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Delta Fuel Co. Inc. v. Taylor

United States District Court, W.D. Louisiana, Alexandria Division

September 28, 2018

DELTA FUEL CO. INC., Plaintiff
v.
SCOTT TAYLOR, Defendant

          DRELL, JUDGE

          REPORT AND RECOMMENDATION

          Joseph H.L. Perez-Montes, United States Magistrate Judge

         Before the Court is a “Motion to Dismiss for Lack of Personal Jurisdiction and Failure to State a Claim, and Alternatively, a Motion to Transfer under 28 U.S.C. § 1404(a)” (Doc. 6), filed by Defendant Scott Taylor (“Taylor”) (“Taylor's Motion”). Plaintiff Delta Fuel Co., Inc. (“Delta Fuel”) opposes Taylor's Motion to Dismiss, and consents to Taylor's Motion to Transfer. (Doc. 13). Taylor replied. (Doc. 15).

         Taylor's Motion (Doc. 6) should be granted in part, denied in part, and deferred in part. Because it is more convenient to the parties and witnesses, and in the interest of justice, Taylor's Motion to Transfer (Doc. 6) should be granted. Taylor's Motion to Dismiss for Lack of Personal Jurisdiction (Doc. 6) should be denied as moot given the recommendation to transfer. This court defers to the Western District of Texas for a ruling on Taylor's 12(b)(6) Motion to Dismiss for Failure to State a Claim (Doc. 6).

         I. Background

         On June 20, 2018, Delta Fuel filed a Verified Petition for Temporary Restraining Order (“TRO”) and Injunctive Relief (with exhibits) against Taylor in the Seventh Judicial District Court, Concordia Parish, State of Louisiana. (Doc. 1-2). Taylor is the sole named defendant. (Doc. 1-2). Delta Fuel alleges it is incorporated under Louisiana law and maintains its principal place of business in Ferriday, Louisiana. (Doc. 1-2). Delta Fuel further alleges Taylor resides in Coahoma, Texas. (Doc. 1-2).

         Delta Fuel alleges Taylor was an employee until his resignation on January 12, 2018. (Doc. 1-2). Delta Fuel alleges Taylor was the Branch Manager for the Midland, Texas office. (Doc. 1-2). Delta Fuel alleges Taylor made regular trips to Ferriday, Louisiana for trainings and meetings with other executives and managers of Delta Fuel. (Doc. 1-2). Delta Fuel alleges Taylor was a highly trusted member of Delta Fuel's leadership team, and received confidential information regarding its customers, operations, and business practices. (Doc. 1-2). Delta Fuel further alleges Taylor interacted with Delta Fuel's drivers and sales force, and was responsible for the sale of Delta Fuel's products and services to its customers. (Doc. 1-2).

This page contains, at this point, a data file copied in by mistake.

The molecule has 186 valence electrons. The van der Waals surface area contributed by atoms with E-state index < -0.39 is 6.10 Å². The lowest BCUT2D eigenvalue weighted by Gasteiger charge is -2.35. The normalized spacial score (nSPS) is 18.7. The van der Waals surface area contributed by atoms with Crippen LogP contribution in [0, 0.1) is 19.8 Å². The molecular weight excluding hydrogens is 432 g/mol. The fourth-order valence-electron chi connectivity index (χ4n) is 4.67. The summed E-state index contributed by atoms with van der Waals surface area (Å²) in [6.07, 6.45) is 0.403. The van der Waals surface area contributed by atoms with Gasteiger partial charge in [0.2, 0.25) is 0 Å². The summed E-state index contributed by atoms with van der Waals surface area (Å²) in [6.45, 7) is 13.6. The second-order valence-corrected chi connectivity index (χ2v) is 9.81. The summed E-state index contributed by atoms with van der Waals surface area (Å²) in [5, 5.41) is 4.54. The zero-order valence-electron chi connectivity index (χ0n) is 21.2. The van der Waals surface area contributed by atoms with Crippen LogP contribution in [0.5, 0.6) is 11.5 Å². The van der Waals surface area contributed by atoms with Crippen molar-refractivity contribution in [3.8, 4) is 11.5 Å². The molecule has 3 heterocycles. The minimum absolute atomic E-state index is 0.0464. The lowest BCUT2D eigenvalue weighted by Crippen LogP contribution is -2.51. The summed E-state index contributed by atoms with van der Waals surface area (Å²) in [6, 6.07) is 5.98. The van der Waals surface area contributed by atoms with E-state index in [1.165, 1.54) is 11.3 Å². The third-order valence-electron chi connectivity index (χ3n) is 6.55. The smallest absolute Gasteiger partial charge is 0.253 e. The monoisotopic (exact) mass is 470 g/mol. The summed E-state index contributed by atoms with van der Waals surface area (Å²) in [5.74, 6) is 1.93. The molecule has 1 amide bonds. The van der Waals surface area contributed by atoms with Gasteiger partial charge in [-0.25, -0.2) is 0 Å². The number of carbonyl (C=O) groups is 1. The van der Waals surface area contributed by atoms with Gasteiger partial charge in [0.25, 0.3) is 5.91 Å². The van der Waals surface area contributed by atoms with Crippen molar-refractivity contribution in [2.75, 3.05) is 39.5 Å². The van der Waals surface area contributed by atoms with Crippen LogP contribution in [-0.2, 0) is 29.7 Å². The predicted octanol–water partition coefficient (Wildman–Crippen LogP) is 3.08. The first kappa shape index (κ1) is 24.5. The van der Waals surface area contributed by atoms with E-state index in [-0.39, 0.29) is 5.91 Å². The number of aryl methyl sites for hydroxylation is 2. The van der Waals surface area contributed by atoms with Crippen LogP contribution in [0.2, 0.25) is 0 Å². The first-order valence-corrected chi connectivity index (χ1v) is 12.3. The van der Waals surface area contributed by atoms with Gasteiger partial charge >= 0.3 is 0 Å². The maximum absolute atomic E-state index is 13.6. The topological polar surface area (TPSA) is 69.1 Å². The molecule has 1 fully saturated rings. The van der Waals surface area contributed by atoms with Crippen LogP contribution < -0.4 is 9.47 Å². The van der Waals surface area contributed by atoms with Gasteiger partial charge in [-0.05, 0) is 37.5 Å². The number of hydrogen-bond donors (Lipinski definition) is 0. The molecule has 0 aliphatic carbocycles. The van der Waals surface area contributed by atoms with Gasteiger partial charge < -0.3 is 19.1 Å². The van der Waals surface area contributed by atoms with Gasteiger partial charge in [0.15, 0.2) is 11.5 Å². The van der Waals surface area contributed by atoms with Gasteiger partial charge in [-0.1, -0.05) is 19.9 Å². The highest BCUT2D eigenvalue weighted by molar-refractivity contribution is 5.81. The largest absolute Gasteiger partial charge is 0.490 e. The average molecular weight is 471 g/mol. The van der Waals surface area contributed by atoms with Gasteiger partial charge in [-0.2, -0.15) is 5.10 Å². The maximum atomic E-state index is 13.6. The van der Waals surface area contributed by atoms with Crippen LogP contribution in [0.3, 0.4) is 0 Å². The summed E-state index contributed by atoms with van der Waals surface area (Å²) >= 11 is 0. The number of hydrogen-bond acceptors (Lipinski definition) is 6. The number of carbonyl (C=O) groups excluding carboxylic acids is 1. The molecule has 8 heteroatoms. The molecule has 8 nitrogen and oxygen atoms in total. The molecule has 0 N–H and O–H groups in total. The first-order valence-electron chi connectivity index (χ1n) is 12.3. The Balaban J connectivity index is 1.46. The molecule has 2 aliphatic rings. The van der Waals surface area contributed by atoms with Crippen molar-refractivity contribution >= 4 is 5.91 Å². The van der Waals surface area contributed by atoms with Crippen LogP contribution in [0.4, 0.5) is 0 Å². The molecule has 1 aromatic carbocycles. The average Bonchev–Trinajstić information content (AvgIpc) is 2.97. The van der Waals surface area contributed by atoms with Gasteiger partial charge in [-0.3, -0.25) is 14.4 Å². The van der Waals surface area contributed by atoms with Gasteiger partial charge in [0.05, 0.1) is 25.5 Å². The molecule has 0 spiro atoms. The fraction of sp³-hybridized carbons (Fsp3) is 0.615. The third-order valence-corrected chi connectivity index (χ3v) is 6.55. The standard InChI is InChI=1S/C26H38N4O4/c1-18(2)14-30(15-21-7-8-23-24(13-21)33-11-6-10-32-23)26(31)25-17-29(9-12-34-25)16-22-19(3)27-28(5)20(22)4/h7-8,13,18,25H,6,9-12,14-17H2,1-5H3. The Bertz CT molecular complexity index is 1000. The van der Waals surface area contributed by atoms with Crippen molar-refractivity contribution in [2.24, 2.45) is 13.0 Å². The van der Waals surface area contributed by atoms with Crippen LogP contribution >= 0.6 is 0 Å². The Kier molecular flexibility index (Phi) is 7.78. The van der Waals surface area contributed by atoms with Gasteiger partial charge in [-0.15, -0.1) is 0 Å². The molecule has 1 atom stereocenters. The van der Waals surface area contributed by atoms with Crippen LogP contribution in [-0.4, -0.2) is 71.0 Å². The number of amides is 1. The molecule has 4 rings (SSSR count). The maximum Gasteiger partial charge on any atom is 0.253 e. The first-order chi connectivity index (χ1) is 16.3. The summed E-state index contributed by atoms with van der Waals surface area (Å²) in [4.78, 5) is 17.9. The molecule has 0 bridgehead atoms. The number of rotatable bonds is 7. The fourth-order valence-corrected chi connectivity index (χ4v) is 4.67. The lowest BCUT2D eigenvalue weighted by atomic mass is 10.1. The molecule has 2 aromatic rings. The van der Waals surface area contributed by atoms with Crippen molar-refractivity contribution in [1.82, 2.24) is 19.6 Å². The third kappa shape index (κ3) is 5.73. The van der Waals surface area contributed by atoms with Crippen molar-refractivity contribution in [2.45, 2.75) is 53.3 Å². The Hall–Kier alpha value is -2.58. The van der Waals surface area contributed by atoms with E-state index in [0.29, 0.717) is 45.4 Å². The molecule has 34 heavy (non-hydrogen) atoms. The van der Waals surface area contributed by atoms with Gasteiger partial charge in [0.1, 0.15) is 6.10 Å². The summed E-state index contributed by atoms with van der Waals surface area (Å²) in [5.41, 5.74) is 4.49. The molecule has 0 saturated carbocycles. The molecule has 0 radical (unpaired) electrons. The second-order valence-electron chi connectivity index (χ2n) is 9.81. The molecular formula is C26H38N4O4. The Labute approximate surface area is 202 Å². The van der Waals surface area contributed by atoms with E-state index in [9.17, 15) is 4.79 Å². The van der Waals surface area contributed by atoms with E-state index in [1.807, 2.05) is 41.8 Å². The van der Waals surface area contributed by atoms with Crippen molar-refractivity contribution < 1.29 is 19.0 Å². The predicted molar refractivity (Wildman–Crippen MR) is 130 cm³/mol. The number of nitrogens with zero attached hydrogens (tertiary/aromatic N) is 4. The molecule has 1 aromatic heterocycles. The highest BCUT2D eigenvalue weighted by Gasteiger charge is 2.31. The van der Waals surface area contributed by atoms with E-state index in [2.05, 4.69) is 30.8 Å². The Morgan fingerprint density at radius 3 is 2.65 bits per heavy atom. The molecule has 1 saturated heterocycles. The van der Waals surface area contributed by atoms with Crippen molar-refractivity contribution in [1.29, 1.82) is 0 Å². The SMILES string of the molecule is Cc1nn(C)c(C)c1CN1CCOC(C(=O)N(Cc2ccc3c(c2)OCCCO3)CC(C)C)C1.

Delta Fuel asserts that on March 20, 2017, Taylor entered into a Confidentiality and Restrictive Covenant Agreement with Delta Fuel (the “Agreement”), which set forth expectations of Taylor as an employee and former employee. (Doc. 1-2). Delta Fuel also asserts Taylor entered an At-Will Employment Agreement on June 13, 2016, that also contained restrictive covenants prohibiting Taylor from competing with Delta Fuel or interfering with its relationships with its customers, suppliers, or employees. (Doc. 1-2).

         Delta Fuel alleges the Agreement prohibited Taylor from disclosing confidential information, and included two-year non-competition, non-solicitation, and non-recruitment agreements. (Doc. 1-2).

         Delta Fuel alleges Taylor abruptly resigned on January 12, 2018, and became employed at Xcalibur Logistics, LLC (“Xcalibur”). (Doc. 1-2). Delta Fuel alleges Taylor conducted activities in direct contradiction to his obligations under the Agreement. (Doc. 1-2). Delta alleges Taylor was engaging in activities for Xcalibur's sister company, Fuelco Energy LLC (“Fuelco”), a competitor of Delta Fuel. (Doc. 1-2). Delta further alleges they began to see employees resign and take employment with Xcalibur and Fuelco. (Doc. 1-2). Delta Fuel asserts it sent a cease and desist letter on May 16, 2018, but Taylor refused. (Doc. 1-2). Delta Fuel claims it is entitled to injunctive relief under the Agreement. (Doc. 1-2). Delta Fuel seeks a TRO against Taylor, preliminary and permanent injunctive relief, damages, attorneys' fees, expert fees, and costs. (Doc. 1-2).

         Taylor removed based upon diversity jurisdiction.[1] (Doc. 1). Taylor now seeks dismissal based on Fed. R. Civ. Proc. 12(b)(2) and 12(b)(6) for lack of personal jurisdiction and failure to state a claim upon which relief may be granted, respectively. (Doc. 6). Alternatively, and “only in the event that the Court does not dismiss Taylor, ” then Taylor seeks transfer to the Western District of Texas under 28 U.S.C. § 1404(a). (Doc. 6). Taylor filed a declaration in support of his motions. (Doc. 6-2).

         Delta Fuel responded, consenting to his Motion to Transfer and asserting that Taylor's Motion to Dismiss should be denied. (Doc. 13).

         II. Law and Analysis

         A. Transfer is appropriate under either 28 U.S.C. § 1404(a) or § 1406(a), even if ...


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